Southeast Asia: An ongoing duel with conservative forces

Progress in Thailand and Singapore contrasts with an anti-LGBTQ moral panic in Indonesia and the legal legacy of British imperial rule, writes Anthony Langlois.

The World Today Updated 1 June 2023 Published 2 June 2023 2 minute READ

Anthony J. Langlois

Associate Professor, College of Business, Government and Law, Flinders University

LGBTQ issues are deeply contested in Southeast Asia. Known for its conservative social and legal frameworks – the latter a legacy of British imperialism – the region also has its own long and rich traditions of sexual and gender diversity.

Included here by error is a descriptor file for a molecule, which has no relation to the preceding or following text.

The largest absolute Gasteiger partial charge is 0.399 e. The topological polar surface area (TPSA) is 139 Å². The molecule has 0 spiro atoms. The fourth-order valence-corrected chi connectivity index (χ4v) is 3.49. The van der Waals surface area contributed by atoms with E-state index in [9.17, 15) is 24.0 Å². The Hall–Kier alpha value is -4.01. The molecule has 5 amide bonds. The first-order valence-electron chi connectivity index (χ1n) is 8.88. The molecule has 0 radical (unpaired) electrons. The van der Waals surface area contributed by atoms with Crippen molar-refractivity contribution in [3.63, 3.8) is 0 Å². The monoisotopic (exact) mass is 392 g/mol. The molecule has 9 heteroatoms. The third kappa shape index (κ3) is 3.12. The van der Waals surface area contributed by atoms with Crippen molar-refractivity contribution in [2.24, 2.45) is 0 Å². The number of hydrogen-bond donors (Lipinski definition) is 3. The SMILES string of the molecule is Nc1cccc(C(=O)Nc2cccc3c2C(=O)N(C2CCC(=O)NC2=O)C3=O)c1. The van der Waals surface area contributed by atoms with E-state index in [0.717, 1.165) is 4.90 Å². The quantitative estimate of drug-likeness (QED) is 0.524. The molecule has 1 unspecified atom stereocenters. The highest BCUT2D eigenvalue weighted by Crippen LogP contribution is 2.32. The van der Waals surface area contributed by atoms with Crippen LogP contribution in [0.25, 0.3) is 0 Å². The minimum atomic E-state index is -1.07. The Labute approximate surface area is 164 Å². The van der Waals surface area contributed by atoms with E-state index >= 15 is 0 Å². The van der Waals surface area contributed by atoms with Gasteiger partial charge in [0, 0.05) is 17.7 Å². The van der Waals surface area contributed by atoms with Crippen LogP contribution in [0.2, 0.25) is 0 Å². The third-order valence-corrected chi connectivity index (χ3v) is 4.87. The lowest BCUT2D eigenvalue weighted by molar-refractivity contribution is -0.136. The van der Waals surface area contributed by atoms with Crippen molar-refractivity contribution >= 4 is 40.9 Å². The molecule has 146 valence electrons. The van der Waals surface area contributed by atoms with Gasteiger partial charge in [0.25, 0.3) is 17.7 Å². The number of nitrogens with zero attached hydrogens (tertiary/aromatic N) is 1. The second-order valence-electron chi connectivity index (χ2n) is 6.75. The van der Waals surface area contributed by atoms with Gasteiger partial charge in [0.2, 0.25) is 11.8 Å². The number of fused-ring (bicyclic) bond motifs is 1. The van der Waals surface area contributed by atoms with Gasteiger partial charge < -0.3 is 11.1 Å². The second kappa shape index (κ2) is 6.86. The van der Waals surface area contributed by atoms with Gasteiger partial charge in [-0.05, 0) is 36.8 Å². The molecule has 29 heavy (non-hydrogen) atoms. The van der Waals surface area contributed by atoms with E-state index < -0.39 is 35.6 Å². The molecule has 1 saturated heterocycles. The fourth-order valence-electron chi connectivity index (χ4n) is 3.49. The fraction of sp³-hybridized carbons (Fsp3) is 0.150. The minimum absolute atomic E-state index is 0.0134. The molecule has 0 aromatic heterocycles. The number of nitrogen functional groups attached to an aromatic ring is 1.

In the fight for democracy and rights, sexual and gender minorities are active in local struggles – against the coup in Myanmar, for national anti-discrimination legislation in the Philippines and as part of political reform movements in Malaysia, for example.

Change is possible

As the wilful exclusion of gay rights from the region’s human rights regime indicates, however, socio-political structures are deeply conservative. Change is possible, however, as developments in Singapore and Thailand show, while Indonesia demonstrates the ever-present potential for backsliding and democratic retreat.

Subscribe to read all issues

Articles from the current issue are free to read by all, the archive is exclusive to magazine subscribers and our members. Subscribe or become a member to view articles from the archive.